What is the treatment for perioperative right ventricular failure?
Following mitral valve replacement, weaning from cardiopulmonary bypass is sometimes complicated by pulmonary hypertension and RV failure. Monitoring of the left atrial pressure is helpful in calculating the pulmonary vascular resistance, because a gradient is often present between the pulmonary capillary wedge and left atrial pressures. Factors that predispose to pulmonary vaso-constriction (e.g., hypoxia, hypercarbia, acidosis, and hypothermia) should be corrected.
The main goals in the anesthetic management of RV failure are to reduce RV afterload, optimize RV preload, maintain RV coronary perfusion, and support RV contractil-ity. In the presence of pre-existing pulmonary hypertension and increased pulmonary vascular resistance, RV failure will respond favorably to pulmonary vasodilatation. Drugs with pulmonary vasodilating activity that are used after termination of cardiopulmonary bypass include nitroprus-side, nitroglycerin, and prostaglandin E1. However, none of these medications is selective for the pulmonary circulation and their use may be limited due to their systemic effects. Milrinone, a phosphodiesterase III inhibitor, increases RV contractility and has pulmonary vasodilating properties. This pharmacologic profile makes phosphodiesterase III inhibitors particularly appealing in the treatment of RV failure. Inhaled aerosolized milrinone is an experimental therapy that may be used for selective pulmonary vaso-dilatation if preliminary studies prove its effectiveness.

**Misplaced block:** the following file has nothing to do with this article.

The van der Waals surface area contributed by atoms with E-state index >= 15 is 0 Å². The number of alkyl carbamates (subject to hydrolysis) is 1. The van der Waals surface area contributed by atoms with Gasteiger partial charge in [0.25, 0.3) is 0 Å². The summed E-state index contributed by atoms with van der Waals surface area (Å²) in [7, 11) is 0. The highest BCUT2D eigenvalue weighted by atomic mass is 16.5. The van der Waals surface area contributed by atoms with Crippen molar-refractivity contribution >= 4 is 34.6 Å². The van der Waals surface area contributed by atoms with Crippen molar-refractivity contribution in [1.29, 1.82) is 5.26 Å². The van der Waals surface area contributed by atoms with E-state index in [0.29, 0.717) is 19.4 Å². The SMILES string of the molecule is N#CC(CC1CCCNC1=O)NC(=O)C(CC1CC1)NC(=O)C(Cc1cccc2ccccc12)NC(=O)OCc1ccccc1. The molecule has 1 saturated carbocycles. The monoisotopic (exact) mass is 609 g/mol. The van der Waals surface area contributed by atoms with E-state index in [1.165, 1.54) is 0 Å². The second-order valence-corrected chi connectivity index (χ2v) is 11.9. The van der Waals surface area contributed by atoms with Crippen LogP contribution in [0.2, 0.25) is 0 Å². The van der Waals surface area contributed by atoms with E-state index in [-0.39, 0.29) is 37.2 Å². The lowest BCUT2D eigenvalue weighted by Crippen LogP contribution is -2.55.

Inhaled nitric oxide (NO) is an established therapy for pulmonary hypertension and RV failure following mitral valve surgery. NO is an endothelium-derived vasodilator and when inhaled selectively causes pulmonary vascular relaxation. Prostacyclin acts via specific prostaglandin receptors and has also been shown to reduce pulmonary hypertension after cardiac surgery. However, the vasodilation is not selective for the pulmonary vasculature and systemic hypotension may ensue. Various newer prostacyclin analogs are now given for chronic pulmonary hypertension, and may be useful for intraoperative use in the future.
Vasopressin or norepinephrine is particularly effective for the treatment of systemic hypotension in patients with RV failure. Vasopressin (antidiuretic hormone) is a posterior pituitary hormone that causes dose-dependent vasoconstric-tion and antidiuretic effects. Epinephrine is the preferred cat-echolamine in patients with pulmonary hypertension and RV failure when RV contractility is suspected to be severely impaired.